Area state's attorneys say they tend not to prosecute people who violate the state's concealed carry law — if they aren't otherwise breaking the law.
"We normally have not prosecuted concealed carry cases as long as the person is not acting like a jerk," said Effingham County State's Attorney Bryan Kibler. "We don't want an otherwise law-abiding citizen to have a criminal record for carrying a firearm."
Several Illinois state's attorneys have publicly announced they would not enforce existing state law on concealed weapons because of a recent federal court ruling that claims the ban is unconstitutional. But Kibler said prosecutors, especially downstate, have been using prosecutorial discretion to ignore the law for some time.
"I don't think this is anything new," he said.
Kibler said the bigger issue his office faces is dealing with people traveling through the area from states that allow concealed weapons with a permit. Illinois is the only state that does not allow citizens to legally carry concealed weapons.
While the General Assembly passed a bill allowing concealed carry, Gov. Pat Quinn has not signed the bill into law.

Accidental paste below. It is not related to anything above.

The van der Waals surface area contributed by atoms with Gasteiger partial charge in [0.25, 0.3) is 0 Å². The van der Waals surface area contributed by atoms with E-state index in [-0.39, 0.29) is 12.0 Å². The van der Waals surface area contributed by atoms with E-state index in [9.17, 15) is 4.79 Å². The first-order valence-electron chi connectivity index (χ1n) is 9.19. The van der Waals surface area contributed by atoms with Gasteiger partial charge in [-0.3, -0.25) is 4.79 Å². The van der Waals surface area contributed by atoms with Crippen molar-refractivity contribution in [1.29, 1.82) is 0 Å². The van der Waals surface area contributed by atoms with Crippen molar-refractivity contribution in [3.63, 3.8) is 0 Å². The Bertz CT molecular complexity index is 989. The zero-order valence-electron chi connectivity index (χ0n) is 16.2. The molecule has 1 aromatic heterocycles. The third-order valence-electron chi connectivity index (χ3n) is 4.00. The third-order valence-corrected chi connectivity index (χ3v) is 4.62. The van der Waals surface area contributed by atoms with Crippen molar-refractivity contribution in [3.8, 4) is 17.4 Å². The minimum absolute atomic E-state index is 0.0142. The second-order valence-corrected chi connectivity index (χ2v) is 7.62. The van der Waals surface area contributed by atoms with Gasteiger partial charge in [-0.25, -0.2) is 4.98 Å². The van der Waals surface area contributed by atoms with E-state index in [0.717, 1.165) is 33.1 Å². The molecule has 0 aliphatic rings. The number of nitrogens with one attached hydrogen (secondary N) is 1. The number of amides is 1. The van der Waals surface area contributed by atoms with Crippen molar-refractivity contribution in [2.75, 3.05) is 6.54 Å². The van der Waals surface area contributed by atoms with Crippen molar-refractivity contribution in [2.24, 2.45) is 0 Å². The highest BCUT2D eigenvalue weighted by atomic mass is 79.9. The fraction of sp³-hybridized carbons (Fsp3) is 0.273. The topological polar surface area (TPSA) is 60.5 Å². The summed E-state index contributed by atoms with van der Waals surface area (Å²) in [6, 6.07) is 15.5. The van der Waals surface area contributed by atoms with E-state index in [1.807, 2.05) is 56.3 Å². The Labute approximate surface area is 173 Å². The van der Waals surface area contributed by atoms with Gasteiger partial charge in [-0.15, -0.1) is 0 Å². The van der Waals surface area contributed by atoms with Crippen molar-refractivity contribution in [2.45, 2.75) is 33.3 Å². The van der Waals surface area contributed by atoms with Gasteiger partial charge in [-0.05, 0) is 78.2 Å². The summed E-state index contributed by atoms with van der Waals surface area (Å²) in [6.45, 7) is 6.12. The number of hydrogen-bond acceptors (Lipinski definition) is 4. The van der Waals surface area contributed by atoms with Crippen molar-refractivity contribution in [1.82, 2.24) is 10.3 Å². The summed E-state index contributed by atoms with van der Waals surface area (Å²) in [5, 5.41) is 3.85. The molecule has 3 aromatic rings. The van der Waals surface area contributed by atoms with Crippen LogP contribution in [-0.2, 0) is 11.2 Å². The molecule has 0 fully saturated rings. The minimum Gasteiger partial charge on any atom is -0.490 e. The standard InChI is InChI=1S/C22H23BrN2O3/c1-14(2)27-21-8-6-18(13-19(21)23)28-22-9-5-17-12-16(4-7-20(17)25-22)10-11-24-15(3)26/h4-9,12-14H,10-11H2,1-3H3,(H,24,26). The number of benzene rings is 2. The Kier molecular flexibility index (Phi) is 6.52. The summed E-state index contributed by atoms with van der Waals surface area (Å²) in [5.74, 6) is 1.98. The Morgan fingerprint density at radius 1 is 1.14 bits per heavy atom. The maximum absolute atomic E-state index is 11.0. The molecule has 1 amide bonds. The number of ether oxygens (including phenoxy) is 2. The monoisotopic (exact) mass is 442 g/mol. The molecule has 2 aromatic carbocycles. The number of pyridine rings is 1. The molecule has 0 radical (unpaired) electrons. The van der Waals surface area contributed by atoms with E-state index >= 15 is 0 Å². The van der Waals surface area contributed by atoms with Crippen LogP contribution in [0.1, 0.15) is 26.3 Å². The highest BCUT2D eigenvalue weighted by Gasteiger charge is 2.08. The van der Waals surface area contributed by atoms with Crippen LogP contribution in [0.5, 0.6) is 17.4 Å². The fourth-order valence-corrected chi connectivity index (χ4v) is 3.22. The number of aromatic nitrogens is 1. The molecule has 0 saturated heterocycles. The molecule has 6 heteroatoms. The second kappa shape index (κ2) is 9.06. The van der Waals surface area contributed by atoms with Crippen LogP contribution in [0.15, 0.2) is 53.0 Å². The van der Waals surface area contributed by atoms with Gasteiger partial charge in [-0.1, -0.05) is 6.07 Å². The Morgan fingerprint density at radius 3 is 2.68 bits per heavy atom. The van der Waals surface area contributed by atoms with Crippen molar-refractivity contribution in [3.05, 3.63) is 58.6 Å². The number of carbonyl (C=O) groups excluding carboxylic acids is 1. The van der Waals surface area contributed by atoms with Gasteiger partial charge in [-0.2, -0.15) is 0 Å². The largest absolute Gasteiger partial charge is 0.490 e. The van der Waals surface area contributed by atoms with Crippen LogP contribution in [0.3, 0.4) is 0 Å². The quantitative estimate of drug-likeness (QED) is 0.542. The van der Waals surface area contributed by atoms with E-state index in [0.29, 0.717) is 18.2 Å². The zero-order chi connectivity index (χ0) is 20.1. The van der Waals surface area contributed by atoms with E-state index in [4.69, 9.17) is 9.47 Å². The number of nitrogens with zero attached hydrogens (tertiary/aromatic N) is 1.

Other area state's attorneys say they also shy away from prosecuting concealed weapons cases unless the person is otherwise involved in crime.
"If you are not doing anything else against the law, we will probably not charge you," said Shelby County State's Attorney Gina Vonderheide. "As state's attorneys, we have the obligation to enforce the Constitution, but we have a lot of discretion."
Jasper County State's Attorney Kevin Parker said he can't recall any cases in his county where someone has only been caught with a concealed weapon.
"It usually only comes to light if the person is arrested for something else," Parker said. "Clearly, at this point, I don't anticipate prosecuting anyone for this as long as the person is otherwise abiding by the law."
Bill Grimes can be reached at 217-347-7151, ext. 132, or email@example.com.